View Full Version : MU Nebraska's fall means game's not the same

10-05-2008, 12:57 AM
Nebraska's fall means game's not the same

By Bryan Burwell

LINCOLN, Neb. — On the western edge of the University of Nebraska campus,
80,000-seat Memorial Stadium rises into the sky like a giant concrete monolith.
Even in its renovated state, with fancy glass-enclosed luxury boxes, digital
scoreboards and high-tech artificial turf field, it remains as one of college
football's grandest gridiron houses.

Modern football stadiums dazzle you with their architecture and creature
comforts. Memorial Stadium wins you over with its old-school simplicity. When
you march in from the six-story-tall western façade, you are greeted by these
words carved above the entrance: "Not the victory but the action; Not the goal
but the game; In the deed the glory."

That's just about the most noble bit of athletic poetry I've ever seen scrawled
on the side of anything other than an ancient Greek sanctuary. Yet for 30
agonizing years, there was no glory inside these walls for Mizzou football.

Memorial Stadium represented a three-decade-long monument to failure. It was a
wretched open-aired temple of doom where Tiger football dreams not only came to
die, but to be trampled, stomped, regurgitated and tossed ingloriously aside.

But now on this flawless autumn evening under the glowing Saturday night
lights, all those haunting ghosts of failure were being wiped out in a dominant
offensive and defensive display. Within the first 59 seconds of the game,
Mizzou was already in the end zone. At halftime, it was 31-10, and by the end
of the evening, the fourth-ranked Tigers had destroyed the rebuilding
Cornhuskers 52-17 to end three decades of misfortune at Memorial Stadium.

Missouri had not won a game here since 1978. But it didn't take long to know
that that 30-year-old losing streak was toast Saturday night. The roles of the
programs had mercifully been reversed, with the Tigers the national force and
the Huskers the unranked foe hoping to avoid embarrassment on national

The Tigers took a 7-0 lead on a 58-yard TD strike from Chase Daniel to Jeremy
Maclin, momentarily silencing the enormous sea of red inside Memorial Stadium.

This was one of those undeniable reminders why even though it still felt like a
big game, it just didn't feel the The Big Game, at least not yet. "It's still a
tough place to play," Daniel said early last week. "Not only the 90,000 fans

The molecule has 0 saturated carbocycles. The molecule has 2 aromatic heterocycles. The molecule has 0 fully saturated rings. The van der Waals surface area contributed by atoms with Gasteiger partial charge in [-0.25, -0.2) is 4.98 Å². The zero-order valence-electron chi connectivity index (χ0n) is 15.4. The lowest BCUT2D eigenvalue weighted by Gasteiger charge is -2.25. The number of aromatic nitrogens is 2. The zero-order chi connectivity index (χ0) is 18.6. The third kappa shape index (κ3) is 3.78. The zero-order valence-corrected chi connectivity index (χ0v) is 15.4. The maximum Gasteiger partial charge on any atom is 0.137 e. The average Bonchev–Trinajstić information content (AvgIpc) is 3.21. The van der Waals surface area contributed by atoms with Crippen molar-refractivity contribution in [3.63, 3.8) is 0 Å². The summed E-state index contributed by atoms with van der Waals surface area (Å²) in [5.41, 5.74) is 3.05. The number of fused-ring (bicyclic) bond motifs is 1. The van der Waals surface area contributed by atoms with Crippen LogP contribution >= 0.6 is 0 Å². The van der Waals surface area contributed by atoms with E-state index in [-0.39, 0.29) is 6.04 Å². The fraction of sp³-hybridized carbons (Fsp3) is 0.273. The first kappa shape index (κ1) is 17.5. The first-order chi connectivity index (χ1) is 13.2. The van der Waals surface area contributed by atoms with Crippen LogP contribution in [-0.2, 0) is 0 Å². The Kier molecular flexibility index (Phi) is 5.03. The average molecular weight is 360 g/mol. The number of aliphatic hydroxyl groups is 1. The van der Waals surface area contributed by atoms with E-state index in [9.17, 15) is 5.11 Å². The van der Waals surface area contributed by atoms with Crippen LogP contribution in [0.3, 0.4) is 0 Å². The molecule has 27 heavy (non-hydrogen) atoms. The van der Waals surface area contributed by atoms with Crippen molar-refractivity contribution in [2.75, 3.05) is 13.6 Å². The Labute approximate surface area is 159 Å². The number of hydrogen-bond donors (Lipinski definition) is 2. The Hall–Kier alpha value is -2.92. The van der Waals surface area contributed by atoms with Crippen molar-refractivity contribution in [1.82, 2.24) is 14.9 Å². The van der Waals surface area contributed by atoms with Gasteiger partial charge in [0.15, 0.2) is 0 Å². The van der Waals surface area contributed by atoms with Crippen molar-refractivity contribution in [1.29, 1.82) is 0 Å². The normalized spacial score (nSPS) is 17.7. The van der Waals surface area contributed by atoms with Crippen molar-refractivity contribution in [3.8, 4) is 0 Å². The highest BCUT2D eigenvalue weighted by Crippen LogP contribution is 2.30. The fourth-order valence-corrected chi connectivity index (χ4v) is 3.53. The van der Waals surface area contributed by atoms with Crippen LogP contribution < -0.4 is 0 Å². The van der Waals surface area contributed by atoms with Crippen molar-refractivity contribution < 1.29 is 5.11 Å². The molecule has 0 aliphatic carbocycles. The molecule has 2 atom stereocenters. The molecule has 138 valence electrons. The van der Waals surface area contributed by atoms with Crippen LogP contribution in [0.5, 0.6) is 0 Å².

and the sea of red (but) it's hard to go into a place like that when you have
85,000 to 90,000 fans screaming at you, even though to be honest with you
they're actually pretty nice, maybe the nicest fans outside of Missouri. … But
it's still pretty frightening, especially at night."

It's just not as frightening as it used to be, and that's really a shame. On
Saturday afternoon, Lincoln was a strange place to be for anyone accustomed to
the Huskers being on top of the college football food chain and the Tigers near
the bottom. Husker fans wandered the downtown streets in historic Haymarket
asking the same questions:

"Whadda ya think's gonna happen? How bad will it be?"

Nebraska fans worrying about Mizzou dishing out a severe spanking in Lincoln?

Strange days indeed.

Anyone who has ever experienced Nebraska football in its heyday knows just how
badly college football needs the Huskers to make a quick return to
respectability. It's fine to see this sea of red still hanging in there as Bo
Pelini's program goes through its growing pains. But Nebraska is supposed to be
a special destination on football Saturday, and not because some other team has
become the TV headliner.

Some folks might revel in the notion that the Huskers are on the down side, but
to me, there's something not quite right when Mizzou is running the table in
the Big 12 North and Nebraska is no longer an imposing obstacle.

So the quicker it takes Pelini to return the Huskers to a competitive state,
the better it will be for Mizzou, the Big 12 and college football in general.
The Tigers' triumphs ultimately will look even bigger and better on the
national scene if and when they can do it with the Huskers serving as a
competitive foil.

As a competitor, I always wanted to beat the best to be the best. It wasn't
nearly as much fun kicking someone when they were down as it was to square off
nose to nose, chest to chest with a competitive equal and be the last man

Midway through the third quarter, the recorded sounds of Bruce Springsteen's
"Glory Days" came belting out of the Memorial Stadium public address speakers.
Once upon a time, that was a rallying cry to the power of a rich and ongoing
Husker history. But now it sounded more like a plaintive plea to the 80,000
folks in the building.

The glory days seemed to be nothing more than a distant memory. And even when
the Huskers tried without much success to make Mizzou's inevitable victory
appear to be more of a struggle, we all knew it wasn't. But I want a strong
Nebraska program again. College football needs Nebraska as that competitive
tough guy again, and the sooner the better.